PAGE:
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An Elegy Wrote in a Country Church Yard (1751) and The Eton College Manuscript

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To some the eighteenth-century definition of proper poetic matter is unacceptable; but to any who believe that true poetry may (if not "must") consist in "what oft was thought but ne'er so well expressed," Gray's "Churchyard" is a majestic achievement—perhaps (accepting the definition offered) the supreme achievement of its century. Its success, so the great critic of its day thought, lay in its appeal to "the common reader"; and though no friend of Gray's other work, Dr. Johnson went on to commend the "Elegy" as abounding "with images which find a mirrour in every mind and with sentiments to which every bosom returns an echo." Universality, clarity, incisive lapidary diction—these qualities may be somewhat staled in praise of the "classical" style, yet it is precisely in these traits that the "Elegy" proves most nobly. The artificial figures of rhetorical arrangement that are so omnipresent in the antitheses, chiasmuses, parallelisms, etc., of Pope and his school are in Gray's best quatrains unobtrusive or even infrequent.

Often in the art of the period an affectation of simplicity covers and reveals by turns a great thirst for ingenuity. Swift's prose is a fair example; in the "Tale of a Tub" and even in "Gulliver" at first sight there seems to appear only an honest and simple directness; but pry beneath the surface statements, or allow yourself to be dazzled by their coruscations of meaning, and you immediately see you are watching a stylistic prestidigitator. The later, more orderly dignity of Dr. Johnson's exquisitely chosen diction is likewise ingeniously studied and self-conscious. When Gray soared into the somewhat turgid pindaric tradition of his day, he too was slaking a thirst for rhetorical complexities. But in the "Elegy" we have none of that. Nor do we have artifices like the "chaste Eve" or the "meek-eyed maiden" apostrophized in Collins and Joseph Warton. For Gray the hour when the sky turns from opal to dusk leaves one not "breathless with adoration," but moved calmly to placid reflection tuned to drowsy tinklings or to a moping owl. It endures no contortions of image or of verse. It registers the sensations of the hour and the reflections appropriate to it—simply.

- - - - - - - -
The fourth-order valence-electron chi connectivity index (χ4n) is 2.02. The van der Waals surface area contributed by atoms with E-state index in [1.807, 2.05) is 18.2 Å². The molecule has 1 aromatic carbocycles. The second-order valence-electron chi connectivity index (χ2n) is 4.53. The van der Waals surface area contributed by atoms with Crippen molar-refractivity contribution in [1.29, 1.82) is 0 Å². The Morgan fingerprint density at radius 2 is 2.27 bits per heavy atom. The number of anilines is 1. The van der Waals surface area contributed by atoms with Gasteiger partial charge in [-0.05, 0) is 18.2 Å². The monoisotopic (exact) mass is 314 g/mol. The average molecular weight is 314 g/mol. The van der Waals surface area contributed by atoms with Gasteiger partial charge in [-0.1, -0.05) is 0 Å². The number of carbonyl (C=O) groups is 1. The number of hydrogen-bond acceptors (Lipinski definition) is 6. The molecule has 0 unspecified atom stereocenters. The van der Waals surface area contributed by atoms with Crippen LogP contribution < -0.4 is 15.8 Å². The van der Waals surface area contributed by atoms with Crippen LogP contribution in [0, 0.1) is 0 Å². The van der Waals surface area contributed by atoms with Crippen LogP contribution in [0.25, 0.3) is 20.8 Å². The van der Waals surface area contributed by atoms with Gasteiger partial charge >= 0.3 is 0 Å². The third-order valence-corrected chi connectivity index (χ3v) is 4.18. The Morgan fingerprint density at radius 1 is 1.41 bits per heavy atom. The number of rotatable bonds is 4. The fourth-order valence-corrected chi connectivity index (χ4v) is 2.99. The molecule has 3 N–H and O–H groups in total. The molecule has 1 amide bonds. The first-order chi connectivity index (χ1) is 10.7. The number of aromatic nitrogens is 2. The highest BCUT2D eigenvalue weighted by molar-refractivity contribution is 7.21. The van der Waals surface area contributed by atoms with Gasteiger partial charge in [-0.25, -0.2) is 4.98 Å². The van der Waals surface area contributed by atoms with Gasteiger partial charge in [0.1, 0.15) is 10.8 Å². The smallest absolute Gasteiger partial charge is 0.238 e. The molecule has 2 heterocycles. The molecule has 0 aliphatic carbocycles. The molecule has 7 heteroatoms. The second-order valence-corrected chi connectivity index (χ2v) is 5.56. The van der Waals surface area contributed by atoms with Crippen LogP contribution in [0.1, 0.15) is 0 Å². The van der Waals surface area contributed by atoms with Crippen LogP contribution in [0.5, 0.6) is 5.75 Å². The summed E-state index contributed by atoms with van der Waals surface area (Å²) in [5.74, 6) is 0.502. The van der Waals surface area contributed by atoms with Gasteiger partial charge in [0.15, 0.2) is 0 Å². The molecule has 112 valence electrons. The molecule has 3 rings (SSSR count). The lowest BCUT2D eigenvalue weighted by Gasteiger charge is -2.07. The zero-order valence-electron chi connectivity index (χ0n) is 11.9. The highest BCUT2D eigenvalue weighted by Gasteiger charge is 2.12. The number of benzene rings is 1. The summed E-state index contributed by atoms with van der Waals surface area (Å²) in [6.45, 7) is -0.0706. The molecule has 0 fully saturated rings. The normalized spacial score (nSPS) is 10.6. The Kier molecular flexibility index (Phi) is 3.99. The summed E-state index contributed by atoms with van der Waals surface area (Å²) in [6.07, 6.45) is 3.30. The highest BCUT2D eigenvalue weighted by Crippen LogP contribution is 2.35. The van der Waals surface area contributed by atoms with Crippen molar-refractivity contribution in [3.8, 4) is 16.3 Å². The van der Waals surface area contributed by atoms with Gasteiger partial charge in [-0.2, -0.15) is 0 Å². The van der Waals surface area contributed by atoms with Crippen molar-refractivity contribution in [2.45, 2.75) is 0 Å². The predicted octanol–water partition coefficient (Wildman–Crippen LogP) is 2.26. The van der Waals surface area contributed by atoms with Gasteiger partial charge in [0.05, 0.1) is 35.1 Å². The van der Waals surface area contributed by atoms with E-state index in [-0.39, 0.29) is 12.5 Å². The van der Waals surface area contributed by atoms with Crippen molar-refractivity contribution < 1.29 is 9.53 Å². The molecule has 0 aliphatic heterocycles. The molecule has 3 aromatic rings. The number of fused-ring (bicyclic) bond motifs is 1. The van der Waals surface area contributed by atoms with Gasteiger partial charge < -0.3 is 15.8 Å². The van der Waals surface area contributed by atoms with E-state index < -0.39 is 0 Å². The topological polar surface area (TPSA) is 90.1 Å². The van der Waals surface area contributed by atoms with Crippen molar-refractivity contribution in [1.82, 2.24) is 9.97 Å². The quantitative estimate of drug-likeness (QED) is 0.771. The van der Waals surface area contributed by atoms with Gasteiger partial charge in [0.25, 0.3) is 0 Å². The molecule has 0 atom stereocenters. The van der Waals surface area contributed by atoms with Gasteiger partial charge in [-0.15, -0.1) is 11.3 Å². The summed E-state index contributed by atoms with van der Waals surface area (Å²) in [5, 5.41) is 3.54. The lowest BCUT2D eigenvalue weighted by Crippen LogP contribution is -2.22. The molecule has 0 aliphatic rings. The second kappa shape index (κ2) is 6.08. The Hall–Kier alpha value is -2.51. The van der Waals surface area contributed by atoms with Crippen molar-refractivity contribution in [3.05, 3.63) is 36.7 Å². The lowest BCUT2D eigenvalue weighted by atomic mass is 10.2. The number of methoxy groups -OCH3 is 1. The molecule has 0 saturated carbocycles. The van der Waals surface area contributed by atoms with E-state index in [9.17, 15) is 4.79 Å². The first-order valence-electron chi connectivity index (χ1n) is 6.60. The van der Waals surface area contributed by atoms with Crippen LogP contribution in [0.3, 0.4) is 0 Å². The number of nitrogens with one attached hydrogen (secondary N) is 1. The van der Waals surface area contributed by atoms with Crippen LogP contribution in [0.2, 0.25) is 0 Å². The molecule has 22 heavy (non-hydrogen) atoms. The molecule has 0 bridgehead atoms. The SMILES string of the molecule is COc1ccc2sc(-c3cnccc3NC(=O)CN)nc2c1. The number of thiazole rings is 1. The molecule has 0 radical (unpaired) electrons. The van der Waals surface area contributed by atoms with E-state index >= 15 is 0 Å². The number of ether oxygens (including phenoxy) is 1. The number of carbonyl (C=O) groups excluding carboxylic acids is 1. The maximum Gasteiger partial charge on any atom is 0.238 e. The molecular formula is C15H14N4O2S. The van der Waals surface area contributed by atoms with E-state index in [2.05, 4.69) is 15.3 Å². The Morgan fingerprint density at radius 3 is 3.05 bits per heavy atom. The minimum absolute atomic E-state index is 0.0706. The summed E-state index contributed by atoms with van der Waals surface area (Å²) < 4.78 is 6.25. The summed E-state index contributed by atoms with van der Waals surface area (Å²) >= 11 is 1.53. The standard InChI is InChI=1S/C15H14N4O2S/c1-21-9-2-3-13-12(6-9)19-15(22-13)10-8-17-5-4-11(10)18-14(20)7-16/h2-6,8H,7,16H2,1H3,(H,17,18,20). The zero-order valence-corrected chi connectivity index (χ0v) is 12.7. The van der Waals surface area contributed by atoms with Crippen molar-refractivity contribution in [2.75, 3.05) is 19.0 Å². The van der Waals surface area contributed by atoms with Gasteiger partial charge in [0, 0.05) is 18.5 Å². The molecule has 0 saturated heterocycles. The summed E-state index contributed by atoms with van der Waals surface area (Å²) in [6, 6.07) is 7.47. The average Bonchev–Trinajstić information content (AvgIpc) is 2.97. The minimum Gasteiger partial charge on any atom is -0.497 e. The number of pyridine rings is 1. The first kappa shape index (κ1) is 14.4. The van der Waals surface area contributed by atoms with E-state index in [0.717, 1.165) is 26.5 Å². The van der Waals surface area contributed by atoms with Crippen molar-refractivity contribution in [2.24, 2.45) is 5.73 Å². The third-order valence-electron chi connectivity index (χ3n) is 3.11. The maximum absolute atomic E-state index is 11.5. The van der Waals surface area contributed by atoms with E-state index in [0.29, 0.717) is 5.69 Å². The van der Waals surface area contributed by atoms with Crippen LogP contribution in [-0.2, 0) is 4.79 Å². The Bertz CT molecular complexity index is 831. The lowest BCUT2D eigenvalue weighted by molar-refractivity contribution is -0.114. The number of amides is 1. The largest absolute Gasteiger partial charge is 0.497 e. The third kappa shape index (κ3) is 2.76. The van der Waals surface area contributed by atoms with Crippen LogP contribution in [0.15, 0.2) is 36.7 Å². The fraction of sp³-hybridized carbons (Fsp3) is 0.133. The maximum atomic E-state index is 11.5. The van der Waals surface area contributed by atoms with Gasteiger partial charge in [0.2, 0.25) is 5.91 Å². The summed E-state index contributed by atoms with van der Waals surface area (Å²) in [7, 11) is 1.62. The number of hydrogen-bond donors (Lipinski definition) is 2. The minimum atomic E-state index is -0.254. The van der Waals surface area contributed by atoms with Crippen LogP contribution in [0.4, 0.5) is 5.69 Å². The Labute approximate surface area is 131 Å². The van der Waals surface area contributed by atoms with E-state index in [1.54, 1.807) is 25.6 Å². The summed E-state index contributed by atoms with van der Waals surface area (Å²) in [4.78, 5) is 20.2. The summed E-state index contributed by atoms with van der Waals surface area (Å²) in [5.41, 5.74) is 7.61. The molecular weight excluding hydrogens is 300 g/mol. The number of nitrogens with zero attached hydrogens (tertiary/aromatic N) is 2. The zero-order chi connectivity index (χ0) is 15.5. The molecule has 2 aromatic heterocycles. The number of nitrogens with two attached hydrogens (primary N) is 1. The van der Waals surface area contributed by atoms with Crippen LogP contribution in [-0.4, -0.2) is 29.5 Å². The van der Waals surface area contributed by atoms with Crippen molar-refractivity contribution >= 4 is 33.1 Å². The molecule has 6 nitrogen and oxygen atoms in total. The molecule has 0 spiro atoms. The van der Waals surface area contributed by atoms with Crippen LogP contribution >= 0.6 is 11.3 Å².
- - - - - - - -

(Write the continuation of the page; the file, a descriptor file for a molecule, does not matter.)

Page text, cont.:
It is not difficult to be clear—so we are told by some who habitually fail of that quality—if you have nothing subtle to say. And it has been urged on high authority in our day that there is nothing really "fine" in Gray's "Churchyard." However conscious Gray was in limiting his address to "the common reader," we may be certain he was not writing to the obtuse, the illiterate or the insensitive. He was to create an evocation of evening: the evening of a day and the approaching night of life. The poem was not to be perplexed by doubt; it ends on a note of "trembling hope"—but on "hope." There are perhaps better evocations of similar moods, but not of this precise mood. Shakespeare's poignant Sonnet LXXIII ("That time of year"), which suggests no hope, may be one. Blake's "Nurse's Song" is, in contrast, subtly tinged with modernistic disillusion:

When the voices of children are heard on the greenAnd whisp'rings are in the dale,The days of my youth rise fresh in my mind,My face turns green and pale. Then come home, my children, the sun is gone down,And the dews of night arise;Your spring & your day are wasted in play,And your winter and night in disguise.

Here, too, are no tremblings of hope, no sound confidence in the "average" man, such as Gray surprisingly glimpses. One begins to suspect that it is more necessary to be subtle in evocations of despair than in those of hope, even if the hope is tremulous. The mood Gray sought required no obvious subtlety. The nearest approach to Gray (found in Catullus) may likewise be said to be deficient in overtones; but it also comes home to the heart of everyman:

o quid solutis est beatius curis,cum mens onus reponit, ac peregrinolabore fessi venimus larem ad nostrumdesideratoque acquiescimus lecto!

These simple lines convey what Gray's ploughman is achieving for one evening, but not what the rude forefathers have achieved for eternity....